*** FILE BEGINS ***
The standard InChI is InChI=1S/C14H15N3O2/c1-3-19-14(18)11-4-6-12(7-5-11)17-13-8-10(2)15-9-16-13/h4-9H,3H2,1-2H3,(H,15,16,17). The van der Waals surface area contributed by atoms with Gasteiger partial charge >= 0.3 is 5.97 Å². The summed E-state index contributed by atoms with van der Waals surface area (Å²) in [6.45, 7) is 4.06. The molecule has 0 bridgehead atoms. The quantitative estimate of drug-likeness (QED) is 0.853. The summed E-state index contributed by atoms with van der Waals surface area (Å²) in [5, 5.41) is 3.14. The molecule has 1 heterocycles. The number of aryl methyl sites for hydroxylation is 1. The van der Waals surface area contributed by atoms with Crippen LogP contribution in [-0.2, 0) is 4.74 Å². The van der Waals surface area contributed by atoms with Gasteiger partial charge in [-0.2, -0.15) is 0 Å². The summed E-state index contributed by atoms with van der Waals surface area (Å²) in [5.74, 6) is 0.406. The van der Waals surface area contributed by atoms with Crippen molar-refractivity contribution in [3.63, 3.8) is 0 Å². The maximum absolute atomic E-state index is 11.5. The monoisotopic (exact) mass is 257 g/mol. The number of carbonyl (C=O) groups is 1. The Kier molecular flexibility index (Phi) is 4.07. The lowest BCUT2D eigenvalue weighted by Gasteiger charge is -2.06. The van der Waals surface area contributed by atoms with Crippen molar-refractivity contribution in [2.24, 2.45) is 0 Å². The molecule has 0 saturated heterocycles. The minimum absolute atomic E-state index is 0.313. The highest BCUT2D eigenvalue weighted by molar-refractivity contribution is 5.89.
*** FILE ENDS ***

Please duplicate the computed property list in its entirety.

The standard InChI is InChI=1S/C14H15N3O2/c1-3-19-14(18)11-4-6-12(7-5-11)17-13-8-10(2)15-9-16-13/h4-9H,3H2,1-2H3,(H,15,16,17). The van der Waals surface area contributed by atoms with Gasteiger partial charge >= 0.3 is 5.97 Å². The summed E-state index contributed by atoms with van der Waals surface area (Å²) in [6.45, 7) is 4.06. The molecule has 0 bridgehead atoms. The quantitative estimate of drug-likeness (QED) is 0.853. The summed E-state index contributed by atoms with van der Waals surface area (Å²) in [5, 5.41) is 3.14. The molecule has 1 heterocycles. The number of aryl methyl sites for hydroxylation is 1. The van der Waals surface area contributed by atoms with Crippen LogP contribution in [-0.2, 0) is 4.74 Å². The van der Waals surface area contributed by atoms with Gasteiger partial charge in [-0.2, -0.15) is 0 Å². The summed E-state index contributed by atoms with van der Waals surface area (Å²) in [5.74, 6) is 0.406. The van der Waals surface area contributed by atoms with Crippen molar-refractivity contribution in [3.63, 3.8) is 0 Å². The maximum absolute atomic E-state index is 11.5. The monoisotopic (exact) mass is 257 g/mol. The number of carbonyl (C=O) groups is 1. The Kier molecular flexibility index (Phi) is 4.07. The lowest BCUT2D eigenvalue weighted by Gasteiger charge is -2.06. The van der Waals surface area contributed by atoms with Crippen molar-refractivity contribution in [2.24, 2.45) is 0 Å². The molecule has 0 saturated heterocycles. The minimum absolute atomic E-state index is 0.313. The highest BCUT2D eigenvalue weighted by molar-refractivity contribution is 5.89.